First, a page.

Solving Canada’s Housing Affordability Crisis

Dated: August 12 2021

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Solving Canada’s Housing Affordability Crisis

AUGUST 12, 2021

7 MIN. READsharethis sharing button

While the housing affordability crisis is top of mind for many Canadians trying to get into the market, the chronic housing shortage that is the source of the problem, has been challenging many urban centres from coast-to-coast for years. 

Canada’s housing affordability crisis affects almost everyone, directly or indirectly. There are positive social and health benefits when housing insecurity is reduced. And, when housing becomes unaffordable for even the middle class, it can be the source of social unrest. Furthermore, the impact of the housing affordability crisis on the economy is significant. For example, the Toronto Board of Trade and WoodGreen Community Services recently found that the city’s housing shortage costs the economy and employers between $5.88 billion and $7.98 billion per year.1  

Over the years, Royal LePage has been proactive in raising this issue through ongoing market commentary in our press releases and in the media. In addition to listening to our on-the-ground agent network, we have also conducted third-party demographic research on a variety of topics such as consumer confidence, intention and even the anxiety caused by prices getting further out of reach. Not surprisingly, 75 per cent of first-time homebuyers in Toronto and 69 per cent in Vancouver reported feeling worried that they would not have a large enough down payment to purchase a home (68% and 58% in 2019, respectively).2

“Concerns about housing affordability are no longer the exclusive domain of traditionally high cost cities like Vancouver and Toronto. The national housing shortage that is driving up home prices everywhere is a public policy crisis of the highest order,” said Phil Soper, president and  CEO, Royal LePage. “Across the country, those looking to purchase homes locally are at risk of being priced out of the market as home prices surge with the influx of home buyers from even more expensive regions, a trend that disproportionately impacts young families.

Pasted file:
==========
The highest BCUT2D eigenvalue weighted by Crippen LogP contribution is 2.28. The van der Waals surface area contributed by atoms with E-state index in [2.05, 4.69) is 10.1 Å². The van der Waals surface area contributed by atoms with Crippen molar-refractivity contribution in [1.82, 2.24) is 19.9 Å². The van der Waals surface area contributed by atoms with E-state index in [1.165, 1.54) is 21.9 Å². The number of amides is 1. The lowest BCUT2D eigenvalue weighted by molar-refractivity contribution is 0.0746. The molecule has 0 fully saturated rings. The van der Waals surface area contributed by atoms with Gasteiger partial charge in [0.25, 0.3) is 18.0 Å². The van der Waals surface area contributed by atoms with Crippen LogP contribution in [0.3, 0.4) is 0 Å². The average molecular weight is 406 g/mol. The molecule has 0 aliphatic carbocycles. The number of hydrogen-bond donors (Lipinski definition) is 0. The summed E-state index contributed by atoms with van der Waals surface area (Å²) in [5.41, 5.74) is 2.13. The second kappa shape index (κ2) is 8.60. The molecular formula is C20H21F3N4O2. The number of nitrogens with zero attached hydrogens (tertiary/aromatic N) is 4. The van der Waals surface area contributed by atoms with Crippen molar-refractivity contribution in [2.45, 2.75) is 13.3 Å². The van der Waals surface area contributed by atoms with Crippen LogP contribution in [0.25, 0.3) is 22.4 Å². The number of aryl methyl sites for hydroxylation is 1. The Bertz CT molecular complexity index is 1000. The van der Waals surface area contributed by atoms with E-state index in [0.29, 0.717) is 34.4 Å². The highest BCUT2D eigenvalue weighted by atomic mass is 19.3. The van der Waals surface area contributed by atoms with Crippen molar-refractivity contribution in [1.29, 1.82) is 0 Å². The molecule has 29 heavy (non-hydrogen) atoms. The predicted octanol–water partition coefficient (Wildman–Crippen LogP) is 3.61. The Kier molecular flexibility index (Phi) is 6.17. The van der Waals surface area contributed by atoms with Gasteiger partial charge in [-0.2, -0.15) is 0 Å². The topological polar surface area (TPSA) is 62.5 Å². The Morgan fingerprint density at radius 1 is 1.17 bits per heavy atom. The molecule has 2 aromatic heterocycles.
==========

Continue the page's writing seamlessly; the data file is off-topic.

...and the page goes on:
“Our public leaders must work to remove the barriers, regulatory and economic, that are preventing home builders from meeting the growing needs of those seeking shelter,” he concluded. 

What is the solution?

The goal is simple – more housing supply more quickly. The best way to address a shortage of homes, especially in a country with a growing population like Canada’s, is to create public policy that encourages and streamlines the home building process.  It will take years of planning and construction to shift towards a healthier real estate market that can absorb current and future demand. According to a recent report by Scotiabank, Canada has the lowest number of housing units per 1,000 residents of any G7 country and this number has been falling steadily since 2016.3 By allowing developers to move quickly while adhering to environmental standards and community consultations, we can address the issue. 

Governments have taken action in the past. Why isn’t it working?

Incentive policies, for example increasing the amount of money a potential home buyer can access from an RRSP, can certainly help prospective purchasers achieve their dream of home ownership. Unfortunately, in an environment with severely restricted housing supply, rising prices can be an unintended consequence. 

Tax policies that make homeownership more costly also do not increase the number of homes for sale. They simply temporarily sideline families seeking a home, creating pent-up demand which can result in spikes of house price inflation.  

But what about homeowners who own more than one property?

Secondary properties that are located in urban centres are overwhelmingly tenanted rental units. Policies that make secondary properties more costly could sharply increase the cost of rent as investors offload their rental properties into the resale market. With so few purpose-built rental buildings (rental buildings run by a single property manager), secondary units purchased for rental income are providing much needed rental stock for those who cannot afford or choose not to purchase a home. 

Ultimately, the most well-intended policies can have serious unintended consequences. 

What are home prices doing now?

The rate at which home prices are rising peaked in the first quarter of 2021. While we expect to see moderate price gains in the near- and mid-term due to continued lack of supply and historically low interest rates, we believe that record high rate of price appreciation is likely behind us, at least in the short term. A caveat to this is that while real estate markets have been very active during the pandemic, the future economic and health impact of the COVID-19 pandemic remains unknown. 

1 Toronto Region Board of Trade and WoodGreen Community Services, July 2021. https://www.bot.com/Portals/0/PDFs/The_Cost_of_Inaction_Workforce_Housing.pdf

2 Royal LePage, May 2021.
https://www.royallepage.ca/en/realestate/news/increasing-number-of-canadians-anxious-about-missing-out-on-their-first-home-due-to-an-insufficient-down-payment/

3 Scotiabank, May 2021.
https://www.scotiabank.com/ca/en/about/economics/economics-publications/post.other-publications.housing.housing-note.housing-note–may-12-2021-.html

Contributor: Royal LePage Staff Writer

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Sophia and Ava von Niebelschuetz

By choosing to work with us you get two passionate Realtors with a combined Real Estate experience of over 40 years. We love what we do; we are in the business for people and take a personal interest ....

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